BROOKLYN, N.Y. — Anton Hochheim, the drummer of lo-fi surf rock band Beach Fossils, was found yesterday with four pounds of garbage and other debris in his stomach during a routine medical check, according to a horrified source.
“You sometimes find this in large sea animals… but I was completely unprepared for all that debris on the x-ray,” explained Dr. Rita Palmer. “There were plastic wrappers, bottle caps, a shoelace, and half of a deflated beach ball in there. A normal person would’ve come in before it got that bad, but these touring bands are so used to things like constipation, body pains, dehydration, and delirium that he just didn’t notice the difference.”
Hochheim admitted he was “not stoked” when he learned how much literal garbage was inside his body, but said he’s mostly resigned to the situation.
“It sucks, but that’s the world we live in now,” said Hockheim. “Most bands have to tour and sell merch constantly just to break even — you know, like how sharks have to keep swimming, or they’ll die? They can’t afford to slow down and worry if the stuff they’re eating is food or if it’s a plastic visor they thought was a taco shell. Well, neither can I.”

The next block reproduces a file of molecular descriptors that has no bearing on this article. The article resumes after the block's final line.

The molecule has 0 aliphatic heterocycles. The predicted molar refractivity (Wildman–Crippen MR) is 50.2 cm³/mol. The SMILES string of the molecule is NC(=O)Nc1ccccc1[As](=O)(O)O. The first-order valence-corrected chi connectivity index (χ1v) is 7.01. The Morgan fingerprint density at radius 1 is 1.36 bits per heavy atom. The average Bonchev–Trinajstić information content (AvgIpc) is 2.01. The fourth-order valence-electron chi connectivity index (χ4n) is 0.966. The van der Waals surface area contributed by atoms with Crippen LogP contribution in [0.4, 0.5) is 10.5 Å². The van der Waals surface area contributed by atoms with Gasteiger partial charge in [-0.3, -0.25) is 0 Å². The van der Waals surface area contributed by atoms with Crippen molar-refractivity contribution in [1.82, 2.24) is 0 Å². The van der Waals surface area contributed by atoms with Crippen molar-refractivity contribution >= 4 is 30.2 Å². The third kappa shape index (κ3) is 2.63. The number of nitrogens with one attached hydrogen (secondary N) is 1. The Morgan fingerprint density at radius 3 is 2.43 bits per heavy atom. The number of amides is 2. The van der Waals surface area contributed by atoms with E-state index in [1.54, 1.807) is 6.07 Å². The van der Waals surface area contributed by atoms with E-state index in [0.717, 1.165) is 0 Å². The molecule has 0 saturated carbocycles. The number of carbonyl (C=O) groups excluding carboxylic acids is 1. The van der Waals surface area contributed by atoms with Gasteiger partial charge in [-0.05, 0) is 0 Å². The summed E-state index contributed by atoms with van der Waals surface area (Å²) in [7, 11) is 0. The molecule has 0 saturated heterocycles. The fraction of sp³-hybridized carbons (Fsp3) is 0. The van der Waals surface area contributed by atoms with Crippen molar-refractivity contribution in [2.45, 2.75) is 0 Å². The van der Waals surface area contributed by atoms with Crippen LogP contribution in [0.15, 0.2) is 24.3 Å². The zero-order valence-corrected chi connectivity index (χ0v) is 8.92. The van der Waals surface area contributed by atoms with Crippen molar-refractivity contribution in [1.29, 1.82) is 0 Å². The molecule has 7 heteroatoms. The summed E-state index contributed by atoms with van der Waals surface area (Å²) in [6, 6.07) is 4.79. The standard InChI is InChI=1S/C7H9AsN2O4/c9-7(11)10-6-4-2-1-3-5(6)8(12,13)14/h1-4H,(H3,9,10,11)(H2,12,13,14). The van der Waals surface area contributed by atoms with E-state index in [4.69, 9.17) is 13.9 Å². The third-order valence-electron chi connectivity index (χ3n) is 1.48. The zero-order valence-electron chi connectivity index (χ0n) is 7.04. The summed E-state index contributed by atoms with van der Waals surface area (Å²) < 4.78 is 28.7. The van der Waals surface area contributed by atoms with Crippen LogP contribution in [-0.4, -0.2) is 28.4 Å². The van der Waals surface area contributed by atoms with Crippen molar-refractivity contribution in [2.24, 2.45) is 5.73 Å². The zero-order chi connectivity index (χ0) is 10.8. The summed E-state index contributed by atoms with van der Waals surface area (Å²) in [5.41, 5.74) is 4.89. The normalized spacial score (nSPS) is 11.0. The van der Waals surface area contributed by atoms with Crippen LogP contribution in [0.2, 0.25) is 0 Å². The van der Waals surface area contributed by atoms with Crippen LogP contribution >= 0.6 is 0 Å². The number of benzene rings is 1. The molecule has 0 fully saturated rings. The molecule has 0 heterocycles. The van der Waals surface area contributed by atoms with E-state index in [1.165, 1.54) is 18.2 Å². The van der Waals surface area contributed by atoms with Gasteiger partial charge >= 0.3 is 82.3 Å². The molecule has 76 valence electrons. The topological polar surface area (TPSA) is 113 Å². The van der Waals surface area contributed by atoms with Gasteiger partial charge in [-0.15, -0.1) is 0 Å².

Local environmental activist Tim Weaver said he expected to see increases of these incidents in musicians, “but not until at least 2050.”
“Frankly, every single one of us should be alarmed that these bands are devouring so much toxic, plastic garbage,” said Weaver. “I’ve heard of at least two similar incidents in the past year, with members of La Luz and Best Coast. Either something major needs to change, or millions more innocent, simple drummers just trying to subsist in their natural habitats are going to keep consuming toy shovels, plastic straws, styrofoam cups, and everything else that’s polluting our oceans. It’s bad for the musicians, it’s bad for the environment, and it really, really grosses out their fans.”
At press time, Hochheim’s surgery to extract the assorted plastic garbage from his stomach was delayed until doctors could remove the ingrown plastic six-pack ring from his arm.
Photo by Pablo Youngs.